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Like a local Facebook group but without all the bitching and moaning, Nextdoor is ideal for anyone who wants to promote their services or raise their profile more locally.


Houzz

Houzz is a website and online community for architecture, interior design and decorating enthusiasts. A bit like ‘Not on the High Street’ meets Reddit, Houzz connects businesses in the home improvement space with local homeowners who are serious about hiring the right home professionals for their projects.

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According to the website, 74% of users plan to build, renovate or redecorate in the next two years, which means having a presence on the platform could be a great tool for lead generation.

Whatsmore, Houzz’s integrated shopping experience enables customers to buy your products straight from the site or in the app and you can recommend yourself for relevant projects!


Pinterest

If your business relates to homewares, gifts, interiors, baking or anything wedding-related and you’re not actively using Pinterest, you could be missing some MASSIVE new business opportunities.

Pinterest drives 3.8x more sales than any other social media platform. According to the site, 90% of weekly active pinners (of which there are millions) say Pinterest helps them decide what to purchase and 70% use it to find new products. While 71% of users on other social media platforms say they try new things that they find online, a whopping 98% of pinners do such a thing.

Small businesses with products can increase the rate of conversion by using the ‘Shop the Look’ feature, which allows you to manually tag items in your pin and drive users back to your website where they can browse your entire offering.  


The Dots

Founded by Pip Jamieson in 2014, The Dots is all about; connecting, supporting and championing the people, teams and companies that make ideas happen. Anyone can create a free profile to post their work (as projects) and credit other users that they may have worked with.

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If you’re a creative professional or multi-hyphenated entrepreneur, The Dots is like a cool LinkedIn alternative, with over 10,000 companies and brands like Nike, BBC and and Burberry use the platform to find in-house talent, collaborators and freelancers.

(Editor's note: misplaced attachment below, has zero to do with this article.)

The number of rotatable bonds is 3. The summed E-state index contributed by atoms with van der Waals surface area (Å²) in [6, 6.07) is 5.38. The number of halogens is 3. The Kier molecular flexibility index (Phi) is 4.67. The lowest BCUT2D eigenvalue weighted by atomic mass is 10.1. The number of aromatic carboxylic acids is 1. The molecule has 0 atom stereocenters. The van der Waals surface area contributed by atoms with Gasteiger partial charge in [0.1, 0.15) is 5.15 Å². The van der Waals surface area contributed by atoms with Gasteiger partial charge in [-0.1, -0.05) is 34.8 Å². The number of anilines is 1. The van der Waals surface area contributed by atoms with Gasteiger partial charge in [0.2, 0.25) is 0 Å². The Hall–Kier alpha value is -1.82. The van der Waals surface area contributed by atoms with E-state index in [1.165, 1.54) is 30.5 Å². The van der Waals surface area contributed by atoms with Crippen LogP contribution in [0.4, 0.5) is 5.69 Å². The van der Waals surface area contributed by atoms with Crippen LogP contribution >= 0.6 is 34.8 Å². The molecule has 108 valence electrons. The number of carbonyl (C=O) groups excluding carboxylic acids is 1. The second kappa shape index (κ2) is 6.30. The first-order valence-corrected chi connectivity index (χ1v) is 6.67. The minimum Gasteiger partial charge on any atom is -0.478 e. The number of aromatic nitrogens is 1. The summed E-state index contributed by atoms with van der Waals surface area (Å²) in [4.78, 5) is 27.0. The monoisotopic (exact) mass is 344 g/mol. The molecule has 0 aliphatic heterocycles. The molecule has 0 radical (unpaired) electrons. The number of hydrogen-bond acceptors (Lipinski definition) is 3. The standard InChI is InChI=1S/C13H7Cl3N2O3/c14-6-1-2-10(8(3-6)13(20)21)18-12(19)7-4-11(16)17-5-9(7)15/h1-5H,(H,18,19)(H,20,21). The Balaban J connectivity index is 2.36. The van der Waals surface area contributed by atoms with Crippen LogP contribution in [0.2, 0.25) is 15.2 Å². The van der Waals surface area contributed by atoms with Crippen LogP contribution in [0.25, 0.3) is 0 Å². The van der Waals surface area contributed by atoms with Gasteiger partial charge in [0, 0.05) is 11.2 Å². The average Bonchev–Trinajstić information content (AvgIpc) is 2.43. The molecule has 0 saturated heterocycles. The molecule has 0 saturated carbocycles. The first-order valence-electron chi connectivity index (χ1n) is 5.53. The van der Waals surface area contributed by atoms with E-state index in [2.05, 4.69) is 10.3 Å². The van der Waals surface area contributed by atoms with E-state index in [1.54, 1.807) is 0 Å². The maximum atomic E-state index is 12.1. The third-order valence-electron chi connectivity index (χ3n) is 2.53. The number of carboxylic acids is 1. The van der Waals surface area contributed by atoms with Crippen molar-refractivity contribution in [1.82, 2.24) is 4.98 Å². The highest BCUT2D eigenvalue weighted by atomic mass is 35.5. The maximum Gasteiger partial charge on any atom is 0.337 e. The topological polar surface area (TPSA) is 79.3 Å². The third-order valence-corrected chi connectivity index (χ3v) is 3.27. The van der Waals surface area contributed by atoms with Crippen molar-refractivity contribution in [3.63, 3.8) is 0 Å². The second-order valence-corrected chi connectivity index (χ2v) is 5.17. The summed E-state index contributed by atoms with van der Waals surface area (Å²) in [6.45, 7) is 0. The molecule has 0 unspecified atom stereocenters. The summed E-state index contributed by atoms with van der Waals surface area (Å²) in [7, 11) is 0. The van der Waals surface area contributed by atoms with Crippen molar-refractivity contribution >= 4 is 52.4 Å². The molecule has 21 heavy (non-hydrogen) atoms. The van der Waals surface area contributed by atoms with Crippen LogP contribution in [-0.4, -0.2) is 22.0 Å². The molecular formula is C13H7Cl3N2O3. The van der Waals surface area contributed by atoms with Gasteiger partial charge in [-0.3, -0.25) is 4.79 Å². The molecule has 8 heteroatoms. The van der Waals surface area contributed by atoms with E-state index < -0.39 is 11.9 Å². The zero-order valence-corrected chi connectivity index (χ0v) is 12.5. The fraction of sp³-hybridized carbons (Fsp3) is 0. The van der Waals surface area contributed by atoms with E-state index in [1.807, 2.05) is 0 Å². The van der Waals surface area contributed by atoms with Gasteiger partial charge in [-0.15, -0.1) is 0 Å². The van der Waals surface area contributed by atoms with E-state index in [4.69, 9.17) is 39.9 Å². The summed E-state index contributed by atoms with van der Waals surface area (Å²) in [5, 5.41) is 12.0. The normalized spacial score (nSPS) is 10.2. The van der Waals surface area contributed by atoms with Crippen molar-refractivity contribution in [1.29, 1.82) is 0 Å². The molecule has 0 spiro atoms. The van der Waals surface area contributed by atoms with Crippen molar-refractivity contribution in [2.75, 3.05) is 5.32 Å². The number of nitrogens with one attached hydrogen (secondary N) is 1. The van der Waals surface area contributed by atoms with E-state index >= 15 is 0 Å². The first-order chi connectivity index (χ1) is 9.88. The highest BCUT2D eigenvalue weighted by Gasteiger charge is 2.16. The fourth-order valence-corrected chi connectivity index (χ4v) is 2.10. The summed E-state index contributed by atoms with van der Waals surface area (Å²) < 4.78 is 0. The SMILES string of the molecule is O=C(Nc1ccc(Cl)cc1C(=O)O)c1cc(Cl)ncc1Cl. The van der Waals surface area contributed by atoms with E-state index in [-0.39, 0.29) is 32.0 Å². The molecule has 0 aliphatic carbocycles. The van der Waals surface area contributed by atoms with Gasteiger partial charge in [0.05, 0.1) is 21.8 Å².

Diversity is at the core of The Dots’ values and culture - the site boasts a user base that is 62%  female, 34% BAME and 16% LGBT (it's also inclusive of neurodiversity and socioeconomic diversity).


ReverbNation


This one is for the musicians among us 👩‍🎤. Launched in 2006, ReverbNation has helped millions of musicians launch and grow their careers. You can promote your music on the world's most popular music sites and keep your fans engaged with simple email and social messaging. The digital distribution feature allows fans to stream and download your music from their favorite sites and apps. The good news? Artists keep 100% of their royalties and rights.

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Designed to make it easier for musicians to both amplify and monetise, Reverbnation members can access exclusive opportunities to place their music in movies and TV commercials, perform at well known festivals or get their tunes in front of influential A & R’s.

 

Meetup

Owned by co-working megabrand, WeWork, Meetup is the largest network of local communities that meet offline about their shared interests and passions. From book clubs to craft brewery crawls to coding workshops, Meetup helps people to connect IRL.

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You can create your own group (a Facebook-free way to build a community), host your own Meetups or attend any number of workshops, courses or networking events.


Mighty Networks


In the mood for being uber disruptive? Then why not join Mighty Networks and create your very own closed social media-based community?

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Founded in 2011 by Silicon Valley-based entrepreneur, Gina Bianchini, Mighty Networks has been developed specifically for creators, niche entrepreneurs, and businesses who want to bring content, online classes, community and subscriptions together under one virtual roof.

I’ve played with the platform and Mighty Networks truly gives you everything you need to grow your niche brand or business in 2019.

For an affordable monthly fee of $12/month, your network will be available to your members via the web or an app. With features including custom domain names, Zoom integration, online courses and direct messaging, you can create a superior experience to a Facebook group, much to the delight of your community of fans.  

We’re on the hunt for even more suggestions so if there’s a platform you love that we haven’t listed here, do comment below! 👩🏽‍💻